11 Least Loyal Dog Breeds

Loyalty is all about environment, temperament, and socialization; if a dog isn’t well socialized, trained, or has an instinctive behavior of not being loyal, chances are it won’t be. This doesn’t mean, though, that these dogs aren’t affectionate or loving, it simply means that they don’t prefer any one person over another. Take a look at this list of the 11 least loyal dog breeds and decide if loyalty is something you must absolutely have in a canine companion.

Ibizan Hound

This silly breed is known for its clownish personality, but not for its affection. This doesn’t mean that Ibizans don’t like to cuddle with family members, but rather that they are reserved. This is a very athletic breed that’s best talent is jumping high and far despite its size. They have a tendency to turn into couch potatoes due to their moderate need for exercise. Its not out of the ordinary for this breed to snuggle up to you on the couch, but they would rather chase prey than your attacker.

Cesky Terrier

Like most terriers, this is a very independent breed. One of its more defining traits, though, is the fact that it is far more loyal to food than it ever will be to you. They are notorious for stealing food and begging which puts them in danger of obesity. They are also very affectionate, on the other hand. They tend to wreak havoc on your home if they are left alone for too long due to their short attention spans–they may also mistake the leg of your kitchen table for a really big bone. They’re typically happy dogs and take better to strangers than most terriers do, although they are still a bit reserved upon first contact–that’s their short attention span kicking in, again.

Sealyham Terrier

Sealies are very confident and curious creatures, although they are far more docile than their other terrier cousins. They are outgoing and friendly, but they are reserved towards strangers and tend to bark at just about everything. They also have a great sense of humor in the sense that they will follow a command, but, much like a child, will add a little something extra to get a reaction out of their audience.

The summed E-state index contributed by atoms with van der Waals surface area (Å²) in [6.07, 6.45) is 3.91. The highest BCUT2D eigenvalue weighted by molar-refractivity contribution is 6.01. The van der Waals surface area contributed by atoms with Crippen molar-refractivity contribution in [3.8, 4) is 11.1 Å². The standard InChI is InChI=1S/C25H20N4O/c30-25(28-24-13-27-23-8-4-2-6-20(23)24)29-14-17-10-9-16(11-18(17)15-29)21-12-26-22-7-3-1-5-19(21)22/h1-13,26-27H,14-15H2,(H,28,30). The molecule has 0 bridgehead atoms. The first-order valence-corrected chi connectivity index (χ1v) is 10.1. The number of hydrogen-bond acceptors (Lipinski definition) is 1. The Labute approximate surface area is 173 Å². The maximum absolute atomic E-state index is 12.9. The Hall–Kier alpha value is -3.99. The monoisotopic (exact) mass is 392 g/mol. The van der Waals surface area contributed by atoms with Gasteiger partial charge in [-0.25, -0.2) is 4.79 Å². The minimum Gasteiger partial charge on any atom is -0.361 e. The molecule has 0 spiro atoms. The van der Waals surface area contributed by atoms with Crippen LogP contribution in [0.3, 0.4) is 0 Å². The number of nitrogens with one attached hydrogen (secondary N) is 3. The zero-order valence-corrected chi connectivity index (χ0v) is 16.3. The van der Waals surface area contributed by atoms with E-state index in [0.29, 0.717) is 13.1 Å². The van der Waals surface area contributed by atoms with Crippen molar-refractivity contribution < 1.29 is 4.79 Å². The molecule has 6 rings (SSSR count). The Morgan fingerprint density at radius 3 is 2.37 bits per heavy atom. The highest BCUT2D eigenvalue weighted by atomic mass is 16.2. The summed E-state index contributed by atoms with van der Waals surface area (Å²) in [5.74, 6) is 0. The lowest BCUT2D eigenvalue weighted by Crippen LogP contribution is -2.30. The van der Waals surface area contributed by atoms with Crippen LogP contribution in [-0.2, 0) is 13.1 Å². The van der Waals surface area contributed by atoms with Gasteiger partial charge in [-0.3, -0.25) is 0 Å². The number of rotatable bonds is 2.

Irish Wolfhound

The last word that an owner would use to describe their Irish Wolfhound is aggressive. They are very friendly and although they are aware of their surroundings, they aren’t suspicious of much. Bear in mind, this breed loves to give and receive affection from just about anyone. They also respond well to positive reinforcement such as praise and treats when it comes to training, but be careful not to criticize this breed or they will do the complete opposite of what you ask or cower in fear and shut down.

Norwich Terrier

Another terrier on this list is the Norwich Terrier. This breed, like many others on this list, is affectionate and people describe them as hardier yorkshire terriers. One of the smallest in the terrier breed, you can expect your Norwich to be very active and bark for its own entertainment. They make great watchdogs in terms of their alertness and habitual barking antics, although don’t expect them to bite at the ankles of an intruder. The loyalty factor comes into play when you consider their affection habits, they don’t tend to attach to one person over another.

Chinese Shar-Pei